The facts are clear as day. Protecting our businesses is becoming increasingly more difficult with every passing year. We read in the news about the latest data breach, with the amount of personal information getting leaked, that from either side of the fence, customer or company, it doesn’t instill any modicum of trust. What can we do to increase the amount of protection on all fronts? There is the small question of having the best tech and up to date antivirus software, but it goes much deeper than that, we need to be making sure that we are doing the little things to keep us protected.
While we need to have the right antivirus software and make sure that our firewalls are running efficiently, we need to be prepared if our layers of protection are not enough. This is where a disaster recovery system should be implemented. We are at risk of losing our data without any failsafe plan to back it up. No data, no trading, and then there is no company. While the standard antivirus packages should be enough to protect the information, having a backup plan for the worst possible scenarios is something that you need to bear in mind. The amount of cyber terrorism that occurs every single day should make you sit up and take notice. And, if the very worst situation arises, you will need to have a business continuity plan in place. This is a document giving you step-by-step information to preventing your business from any type of attack.
The other approach is communicating proper safety practices to your employees. A few examples include:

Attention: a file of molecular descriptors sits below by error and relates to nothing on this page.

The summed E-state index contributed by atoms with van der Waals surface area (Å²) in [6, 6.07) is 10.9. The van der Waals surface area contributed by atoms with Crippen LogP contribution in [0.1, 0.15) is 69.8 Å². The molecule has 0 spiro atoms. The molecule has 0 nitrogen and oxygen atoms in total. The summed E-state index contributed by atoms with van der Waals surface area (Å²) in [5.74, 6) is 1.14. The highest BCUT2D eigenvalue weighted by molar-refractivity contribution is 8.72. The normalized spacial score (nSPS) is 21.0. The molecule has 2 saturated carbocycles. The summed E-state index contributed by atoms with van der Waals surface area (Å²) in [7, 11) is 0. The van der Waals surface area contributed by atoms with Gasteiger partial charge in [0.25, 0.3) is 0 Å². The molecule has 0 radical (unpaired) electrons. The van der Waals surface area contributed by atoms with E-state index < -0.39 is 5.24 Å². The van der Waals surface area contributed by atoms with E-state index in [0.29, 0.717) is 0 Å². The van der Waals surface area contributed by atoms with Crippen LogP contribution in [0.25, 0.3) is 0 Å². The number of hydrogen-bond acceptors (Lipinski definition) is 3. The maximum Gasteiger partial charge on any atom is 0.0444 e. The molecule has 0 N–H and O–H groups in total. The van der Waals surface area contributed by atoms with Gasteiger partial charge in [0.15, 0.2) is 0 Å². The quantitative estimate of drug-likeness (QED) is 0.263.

- Changing your passwords on a regular basis. It is recommended that you change your access password every two weeks to a password that is difficult to hack into. Use numbers, symbols and unorthodox arrangements of letters to make it more difficult to guess.
- Being vigilant when it comes to emails from an unreliable source. So many emails now have attachments which we open without reading, and these can prove to be so detrimental to a company’s infrastructure that we need to communicate to our staff how to recognize an email from a questionable source.
- Disposing of sensitive data properly. If you have made paper notes of customer details, they need to be disposed of in a safe and lawful manner. Installing bins that are purely for the purpose of information of this caliber is a sensible approach to take, or by assigning one person to do a check at the end of the day on everyone’s desks.
- Locking away your work. There are so many people that leave themselves open to data theft by just leaving important documents on their desk. Lock them away in a secure place or, if it is on your computer, lock the screen.
While the methods of data theft have become mainly via computers, there are still rogue members of staff or people willing to steal documents to sell them. Vigilance is a tool just as useful as an antivirus package.